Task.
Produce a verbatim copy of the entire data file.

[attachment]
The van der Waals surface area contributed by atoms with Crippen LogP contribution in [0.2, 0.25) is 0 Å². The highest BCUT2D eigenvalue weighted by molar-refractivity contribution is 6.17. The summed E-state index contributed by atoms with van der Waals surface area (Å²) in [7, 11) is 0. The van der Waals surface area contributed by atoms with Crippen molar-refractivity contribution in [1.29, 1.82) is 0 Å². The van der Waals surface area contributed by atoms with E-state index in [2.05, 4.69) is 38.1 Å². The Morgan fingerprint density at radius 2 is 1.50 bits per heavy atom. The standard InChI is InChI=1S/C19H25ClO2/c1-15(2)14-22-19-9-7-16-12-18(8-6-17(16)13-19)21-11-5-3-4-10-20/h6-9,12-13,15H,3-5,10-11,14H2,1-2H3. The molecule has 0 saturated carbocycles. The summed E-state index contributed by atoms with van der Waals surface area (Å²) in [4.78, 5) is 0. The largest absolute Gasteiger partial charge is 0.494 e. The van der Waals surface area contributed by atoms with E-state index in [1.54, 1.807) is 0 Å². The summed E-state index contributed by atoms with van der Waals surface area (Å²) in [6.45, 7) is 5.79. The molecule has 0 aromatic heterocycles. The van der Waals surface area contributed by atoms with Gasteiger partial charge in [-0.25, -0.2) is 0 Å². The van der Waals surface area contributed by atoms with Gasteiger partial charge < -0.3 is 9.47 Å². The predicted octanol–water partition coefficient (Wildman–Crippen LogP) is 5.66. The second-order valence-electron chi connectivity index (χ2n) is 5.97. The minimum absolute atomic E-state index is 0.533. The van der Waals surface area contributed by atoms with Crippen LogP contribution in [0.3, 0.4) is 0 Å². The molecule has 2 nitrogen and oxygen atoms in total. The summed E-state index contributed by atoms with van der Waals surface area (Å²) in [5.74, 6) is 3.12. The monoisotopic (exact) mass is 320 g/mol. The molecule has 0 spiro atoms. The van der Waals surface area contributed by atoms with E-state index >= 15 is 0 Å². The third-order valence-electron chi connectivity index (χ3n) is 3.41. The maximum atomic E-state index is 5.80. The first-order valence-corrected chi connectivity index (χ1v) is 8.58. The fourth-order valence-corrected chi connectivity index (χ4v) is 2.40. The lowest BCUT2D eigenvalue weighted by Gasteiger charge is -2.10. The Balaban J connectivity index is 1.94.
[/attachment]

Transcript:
The van der Waals surface area contributed by atoms with Crippen LogP contribution in [0.2, 0.25) is 0 Å². The highest BCUT2D eigenvalue weighted by molar-refractivity contribution is 6.17. The summed E-state index contributed by atoms with van der Waals surface area (Å²) in [7, 11) is 0. The van der Waals surface area contributed by atoms with Crippen molar-refractivity contribution in [1.29, 1.82) is 0 Å². The van der Waals surface area contributed by atoms with E-state index in [2.05, 4.69) is 38.1 Å². The Morgan fingerprint density at radius 2 is 1.50 bits per heavy atom. The standard InChI is InChI=1S/C19H25ClO2/c1-15(2)14-22-19-9-7-16-12-18(8-6-17(16)13-19)21-11-5-3-4-10-20/h6-9,12-13,15H,3-5,10-11,14H2,1-2H3. The molecule has 0 saturated carbocycles. The summed E-state index contributed by atoms with van der Waals surface area (Å²) in [4.78, 5) is 0. The largest absolute Gasteiger partial charge is 0.494 e. The van der Waals surface area contributed by atoms with E-state index in [1.54, 1.807) is 0 Å². The summed E-state index contributed by atoms with van der Waals surface area (Å²) in [6.45, 7) is 5.79. The molecule has 0 aromatic heterocycles. The van der Waals surface area contributed by atoms with Gasteiger partial charge in [-0.25, -0.2) is 0 Å². The van der Waals surface area contributed by atoms with Gasteiger partial charge < -0.3 is 9.47 Å². The predicted octanol–water partition coefficient (Wildman–Crippen LogP) is 5.66. The second-order valence-electron chi connectivity index (χ2n) is 5.97. The minimum absolute atomic E-state index is 0.533. The van der Waals surface area contributed by atoms with Crippen LogP contribution in [0.3, 0.4) is 0 Å². The molecule has 2 nitrogen and oxygen atoms in total. The summed E-state index contributed by atoms with van der Waals surface area (Å²) in [5.74, 6) is 3.12. The monoisotopic (exact) mass is 320 g/mol. The molecule has 0 spiro atoms. The van der Waals surface area contributed by atoms with E-state index >= 15 is 0 Å². The third-order valence-electron chi connectivity index (χ3n) is 3.41. The maximum atomic E-state index is 5.80. The first-order valence-corrected chi connectivity index (χ1v) is 8.58. The fourth-order valence-corrected chi connectivity index (χ4v) is 2.40. The lowest BCUT2D eigenvalue weighted by Gasteiger charge is -2.10. The Balaban J connectivity index is 1.94.